5. Finally, clean the mold. Cleaning the mold will require two buckets and two different sponges. Fill one bucket with water and cleaning solution and the other with plain water. Use the cleaning solution to scrub away the mold and rinse the sponge in the same cleaning solution bucket. You may have to scrub hard to really get all the mold off. When all the mold is gone, use the other sponge and rinse the area with clean water. Make sure to give the area plenty of ventilation so that it dries completely. You can use a vacuum cleaner to suck up excess mold. However, you must use a vacuum with a HEPA filter. A non-HEPA vacuum will not contain the mold spores and will actually disperse them into the air. That is exactly what you want to avoid.

Whether you are cleaning a hard surface or a porous one, keep a close eye on it in the days after you complete the cleaning. If mold reappears on a hard surface, repeat the cleaning process. If mold reappears on a porous surface such as wood, drywall or carpet, you will need to cut out the moldy section and replace it. With some wood surfaces, you might be able to scrape, sand and refinish the wood. However, never apply paint, stain or caulk on top of mold. All mold must be removed before you resurface or seal anything, otherwise the mold might return.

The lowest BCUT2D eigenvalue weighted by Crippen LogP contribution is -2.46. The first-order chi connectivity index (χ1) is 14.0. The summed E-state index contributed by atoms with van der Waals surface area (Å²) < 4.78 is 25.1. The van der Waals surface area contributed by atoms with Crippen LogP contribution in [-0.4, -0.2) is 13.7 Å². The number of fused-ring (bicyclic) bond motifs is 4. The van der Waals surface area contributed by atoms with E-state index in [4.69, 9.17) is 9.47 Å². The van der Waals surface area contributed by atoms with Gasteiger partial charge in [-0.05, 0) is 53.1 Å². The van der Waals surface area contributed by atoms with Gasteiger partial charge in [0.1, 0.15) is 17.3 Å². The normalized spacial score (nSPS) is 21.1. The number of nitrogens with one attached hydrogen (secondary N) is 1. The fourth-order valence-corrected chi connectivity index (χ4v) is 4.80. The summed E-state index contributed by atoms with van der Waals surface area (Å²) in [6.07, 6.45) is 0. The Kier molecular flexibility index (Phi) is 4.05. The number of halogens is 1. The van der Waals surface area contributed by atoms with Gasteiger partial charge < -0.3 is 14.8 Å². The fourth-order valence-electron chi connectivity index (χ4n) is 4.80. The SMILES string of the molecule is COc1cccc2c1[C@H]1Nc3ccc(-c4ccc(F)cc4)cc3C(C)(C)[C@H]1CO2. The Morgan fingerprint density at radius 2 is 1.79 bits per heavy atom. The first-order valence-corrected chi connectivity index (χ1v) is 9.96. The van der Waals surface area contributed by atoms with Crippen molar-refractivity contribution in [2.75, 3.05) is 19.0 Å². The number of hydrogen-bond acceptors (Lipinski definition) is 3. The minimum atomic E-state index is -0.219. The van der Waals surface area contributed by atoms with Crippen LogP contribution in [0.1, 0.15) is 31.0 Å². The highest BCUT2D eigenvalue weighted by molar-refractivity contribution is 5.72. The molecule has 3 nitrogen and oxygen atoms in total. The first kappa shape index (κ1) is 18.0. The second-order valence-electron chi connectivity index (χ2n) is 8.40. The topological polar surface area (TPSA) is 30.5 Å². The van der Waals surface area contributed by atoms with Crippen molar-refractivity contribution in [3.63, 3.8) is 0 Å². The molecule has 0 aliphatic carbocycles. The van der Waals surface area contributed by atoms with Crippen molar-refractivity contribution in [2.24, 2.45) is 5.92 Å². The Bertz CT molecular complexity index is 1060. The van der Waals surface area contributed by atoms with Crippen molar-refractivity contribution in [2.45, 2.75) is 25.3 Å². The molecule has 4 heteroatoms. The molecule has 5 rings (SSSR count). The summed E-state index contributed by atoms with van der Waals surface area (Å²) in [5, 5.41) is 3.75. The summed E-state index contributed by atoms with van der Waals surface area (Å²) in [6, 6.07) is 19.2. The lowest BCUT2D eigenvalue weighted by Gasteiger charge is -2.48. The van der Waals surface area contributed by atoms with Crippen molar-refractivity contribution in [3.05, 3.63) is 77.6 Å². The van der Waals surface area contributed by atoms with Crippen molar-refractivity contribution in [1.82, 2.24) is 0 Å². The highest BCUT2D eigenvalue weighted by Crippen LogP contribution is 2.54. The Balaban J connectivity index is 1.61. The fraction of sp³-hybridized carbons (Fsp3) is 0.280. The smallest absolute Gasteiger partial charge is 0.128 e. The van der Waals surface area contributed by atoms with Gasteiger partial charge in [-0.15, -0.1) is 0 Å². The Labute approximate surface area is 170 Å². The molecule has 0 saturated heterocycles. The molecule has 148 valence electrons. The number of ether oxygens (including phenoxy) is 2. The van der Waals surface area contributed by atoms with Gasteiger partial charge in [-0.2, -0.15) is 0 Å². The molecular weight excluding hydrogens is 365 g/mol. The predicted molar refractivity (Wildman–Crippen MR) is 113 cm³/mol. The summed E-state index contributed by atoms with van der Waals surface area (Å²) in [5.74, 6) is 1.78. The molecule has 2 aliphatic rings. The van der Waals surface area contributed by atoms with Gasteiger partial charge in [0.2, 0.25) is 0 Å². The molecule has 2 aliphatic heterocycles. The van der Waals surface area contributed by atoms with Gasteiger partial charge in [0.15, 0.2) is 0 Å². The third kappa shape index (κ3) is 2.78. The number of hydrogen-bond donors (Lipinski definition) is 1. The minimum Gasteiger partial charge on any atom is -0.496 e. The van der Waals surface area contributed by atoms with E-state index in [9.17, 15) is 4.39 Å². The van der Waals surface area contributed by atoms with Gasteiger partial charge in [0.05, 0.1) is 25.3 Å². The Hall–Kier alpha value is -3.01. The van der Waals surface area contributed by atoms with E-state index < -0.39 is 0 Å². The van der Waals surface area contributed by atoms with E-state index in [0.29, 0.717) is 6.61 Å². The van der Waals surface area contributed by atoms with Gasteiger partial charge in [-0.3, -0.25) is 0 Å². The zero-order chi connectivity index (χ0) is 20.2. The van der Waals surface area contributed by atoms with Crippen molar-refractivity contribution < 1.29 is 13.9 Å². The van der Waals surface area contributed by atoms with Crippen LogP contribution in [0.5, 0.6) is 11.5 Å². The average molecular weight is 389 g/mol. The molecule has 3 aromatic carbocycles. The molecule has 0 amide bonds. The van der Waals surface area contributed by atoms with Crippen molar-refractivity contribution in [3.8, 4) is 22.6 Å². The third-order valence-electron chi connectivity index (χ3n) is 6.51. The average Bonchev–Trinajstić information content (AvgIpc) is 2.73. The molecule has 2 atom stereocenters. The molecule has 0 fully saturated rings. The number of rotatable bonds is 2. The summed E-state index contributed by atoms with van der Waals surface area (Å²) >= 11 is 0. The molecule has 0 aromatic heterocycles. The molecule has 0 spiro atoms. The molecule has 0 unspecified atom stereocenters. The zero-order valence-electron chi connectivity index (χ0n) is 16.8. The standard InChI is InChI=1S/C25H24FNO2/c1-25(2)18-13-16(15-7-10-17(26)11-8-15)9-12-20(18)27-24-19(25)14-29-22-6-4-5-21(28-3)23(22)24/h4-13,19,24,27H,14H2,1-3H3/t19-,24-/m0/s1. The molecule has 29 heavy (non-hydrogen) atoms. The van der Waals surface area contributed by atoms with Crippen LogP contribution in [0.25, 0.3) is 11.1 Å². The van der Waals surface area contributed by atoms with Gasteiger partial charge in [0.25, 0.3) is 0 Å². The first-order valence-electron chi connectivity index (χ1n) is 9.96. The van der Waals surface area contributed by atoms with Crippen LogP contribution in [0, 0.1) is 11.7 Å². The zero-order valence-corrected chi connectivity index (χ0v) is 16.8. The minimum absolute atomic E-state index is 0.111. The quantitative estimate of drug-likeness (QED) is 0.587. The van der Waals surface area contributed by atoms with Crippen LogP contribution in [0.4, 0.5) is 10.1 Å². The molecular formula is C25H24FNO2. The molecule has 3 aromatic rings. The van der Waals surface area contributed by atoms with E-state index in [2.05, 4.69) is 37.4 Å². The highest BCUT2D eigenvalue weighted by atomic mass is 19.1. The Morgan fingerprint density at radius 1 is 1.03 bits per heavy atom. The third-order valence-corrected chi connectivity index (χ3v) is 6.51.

Bigger mold problems

You will need to hire professional mold removers if the mold problem in your house is:

  • Larger than 10 square feet
  • Is behind the walls
  • Involves the ducts or other parts of your home’s HVAC system

Costs of mold remediation

The cost of professional mold remediation will vary widely based on the scope of the problem. You might not be aware of the scope until an expert is able to come in and look behind walls or into basement and attic spaces that are difficult to access. It will also depend on how much needs to be replaced, from drywall to wall-to-wall carpeting to wood studs. A mold removal job can range from a few hours to weeks of intensive work.

As a rough guide, the smallest professional mold removal jobs will cost several hundred dollars. Most mold remediation costs between $1,500 and $6,000. If your house is very large or the mold infestation is within the walls, the cost could be much higher.

Preventing large mold problems

The best way to avoid expensive mold remediation is to prevent mold from forming. Keep your house dry, clean up after leaks promptly, and properly ventilate moisture-prone areas. If an unexpected flood or leak causes mold in your home, you might be able to take care of the problem yourself.

How a Molekule air purifier can help during mold cleanup

An air purifier can help remove mold particles that are released into the air during the cleanup process. The Molekule PECO air purifier is the only technology that effectively destroys mold spores and fragments, instead of simply trapping them on filters. Prevention, proper mold cleanup and an air purifier can help offer clean indoor air to your home in the long term.